With four different ETFs offering physical storage of gold, investors may feel like they are at Best Buy trying to find the best plasma TV.
Fortunately, there are some key differences between the funds that will make the decision easy, as long as you care about these distinctions.
But if all you care about is investing in gold without having to bury it in your backyard or store it in a safe, the decision is even easier: Buy the iShares Gold Trust (NYSEArca: IAU) and use the savings to buy more.
The four grantor trust ETFs that hold physical gold differ mostly in their expense ratio and vaulting, with little else differentiating them. After all, gold in Mumbai is the same as gold in Carson City, Nev.
The problem is, some gold investors aren’t just concerned about how much it costs to access the yellow metal; they also care about where that metal is held.
After all, if you’re buying gold to protect against the apocalypse or currency crisis, you want to be sure your gold is not only where your custodian says it is, but that it is deposited in a place that isn’t likely to see a government confiscation or re-hypothecation.
In other words, some investors want to know that their gold is accounted for and insulated from the corruptibility of elected officials and banking magnates.
Without trying to paint the entire gold investment community with too broad a brush—and dipped in a bucket of conspiracy theorist paint—it’s still important to touch upon each physically backed gold ETF’s value proposition and, by extension, which investors are likely to be wooed by it.
Let’s start with the SPDR Gold Shares (NYSEArca: GLD), the $70 billion behemoth. GLD is more expensive than the three competing physically held gold ETFs based on its headline expense ratio. The round-trip retail cost of GLD is higher than IAU, equal to SGOL and cheaper only than AGOL.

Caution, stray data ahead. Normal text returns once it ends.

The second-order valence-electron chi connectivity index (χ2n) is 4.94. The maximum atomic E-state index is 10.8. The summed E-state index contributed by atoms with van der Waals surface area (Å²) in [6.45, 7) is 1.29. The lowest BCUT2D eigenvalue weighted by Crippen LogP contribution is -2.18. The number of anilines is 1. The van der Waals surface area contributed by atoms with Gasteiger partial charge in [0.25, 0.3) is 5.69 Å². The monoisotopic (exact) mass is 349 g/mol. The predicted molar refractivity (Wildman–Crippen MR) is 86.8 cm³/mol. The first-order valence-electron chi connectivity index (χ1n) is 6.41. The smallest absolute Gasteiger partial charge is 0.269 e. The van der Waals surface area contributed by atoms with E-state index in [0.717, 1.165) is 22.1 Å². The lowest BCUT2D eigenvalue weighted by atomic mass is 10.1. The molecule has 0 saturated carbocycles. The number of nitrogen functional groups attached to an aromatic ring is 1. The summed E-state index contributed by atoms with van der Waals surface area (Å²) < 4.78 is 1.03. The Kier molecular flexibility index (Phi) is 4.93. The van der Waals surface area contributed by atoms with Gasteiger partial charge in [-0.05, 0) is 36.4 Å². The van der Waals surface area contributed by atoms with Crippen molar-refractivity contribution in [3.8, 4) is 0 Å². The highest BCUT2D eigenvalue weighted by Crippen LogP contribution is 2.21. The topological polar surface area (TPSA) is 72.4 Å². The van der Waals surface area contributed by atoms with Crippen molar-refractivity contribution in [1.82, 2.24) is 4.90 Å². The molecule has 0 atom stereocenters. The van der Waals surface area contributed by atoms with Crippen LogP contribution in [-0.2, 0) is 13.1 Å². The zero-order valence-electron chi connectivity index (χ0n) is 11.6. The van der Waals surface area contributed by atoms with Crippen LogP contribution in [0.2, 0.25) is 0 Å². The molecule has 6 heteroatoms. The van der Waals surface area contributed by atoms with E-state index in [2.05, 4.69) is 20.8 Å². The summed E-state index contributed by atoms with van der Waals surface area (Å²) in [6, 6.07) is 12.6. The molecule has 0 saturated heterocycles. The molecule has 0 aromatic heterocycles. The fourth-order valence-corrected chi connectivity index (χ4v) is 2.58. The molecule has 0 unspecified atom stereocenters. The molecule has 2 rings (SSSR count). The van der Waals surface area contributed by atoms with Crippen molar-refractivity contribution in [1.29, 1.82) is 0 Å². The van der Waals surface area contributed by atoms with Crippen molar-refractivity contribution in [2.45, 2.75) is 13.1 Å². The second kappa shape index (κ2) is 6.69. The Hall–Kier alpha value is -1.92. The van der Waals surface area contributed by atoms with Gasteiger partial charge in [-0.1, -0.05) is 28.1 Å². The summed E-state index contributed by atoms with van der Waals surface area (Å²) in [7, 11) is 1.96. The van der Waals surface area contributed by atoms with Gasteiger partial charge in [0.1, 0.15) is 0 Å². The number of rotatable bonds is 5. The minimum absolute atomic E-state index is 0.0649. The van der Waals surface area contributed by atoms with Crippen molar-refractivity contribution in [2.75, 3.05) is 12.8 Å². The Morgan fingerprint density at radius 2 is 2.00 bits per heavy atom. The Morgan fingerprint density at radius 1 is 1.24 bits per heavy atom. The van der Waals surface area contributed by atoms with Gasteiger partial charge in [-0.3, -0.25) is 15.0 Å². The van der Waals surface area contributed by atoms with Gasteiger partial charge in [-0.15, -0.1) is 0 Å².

Where GLD really makes its mark is with institutions. Because the fund trades more than $1 billion a day, active traders and money managers get the best liquidity available.
Moreover, the fund has a deep and active options market that extends the liquidity of the ETF beyond just the primary and secondary market.
Moreover, because the handle on GLD is more than 1/10 an ounce of gold compared with 1/100 an ounce of gold for IAU, the number of shares required to get the same nominal exposure in GLD is 10 times less than for IAU.
For retail investors trading through their online broker, this doesn’t matter, but for institutions paying a per-share commission to authorized participants or liquidity providers, this matters, and it pushes the cost equation for GLD well below that for IAU.
As for vaulting, GLD’s gold is vaulted in London and constitutes one of the largest gold hoards in the world, let alone the gold ETF segment.
IAU is the obvious choice for the buy-and-hold retail gold investor. The round-trip retail cost for IAU is the cheapest in the segment, making it a no-brainer for anyone unconcerned about the location of the gold held by the fund. As far as that goes, IAU’s gold is vaulted around the world.
SGOL And AGOL
These two ETF Securities portfolios are for the discerning gold investors who want the peace of mind of knowing that their gold is held in a specific place.
Both funds charge 1 basis point less than GLD, but are nowhere near as liquid. SGOL is much more popular and liquid than AGOL, which has yet to fully catch on with investors.
Institutions may use either fund to establish long-term positions, but trading either fund actively is like throwing money away, considering the fact that GLD is one of the most liquid ETFs in existence, let alone one tracking physical gold.
AGOL vaults its gold in Singapore, one of the most trusted and transparent financial markets in the world. SGOL, on the other hand, vaults its gold in Zurich, one of the few countries still viewed as a “safe haven.” To that end, the value to investors is not just peace of mind, but transparency: The ETFs guarantee the location and segregation of your gold at all times.
The four funds appeal to different investors, and for a commodity strategy that holds a fully fungible, highly liquid commodity, that’s not necessarily an easy thing to accomplish.
At the time this article was written, the author held no positions in the securities mentioned. Contact Paul Baiocchi at [email protected]
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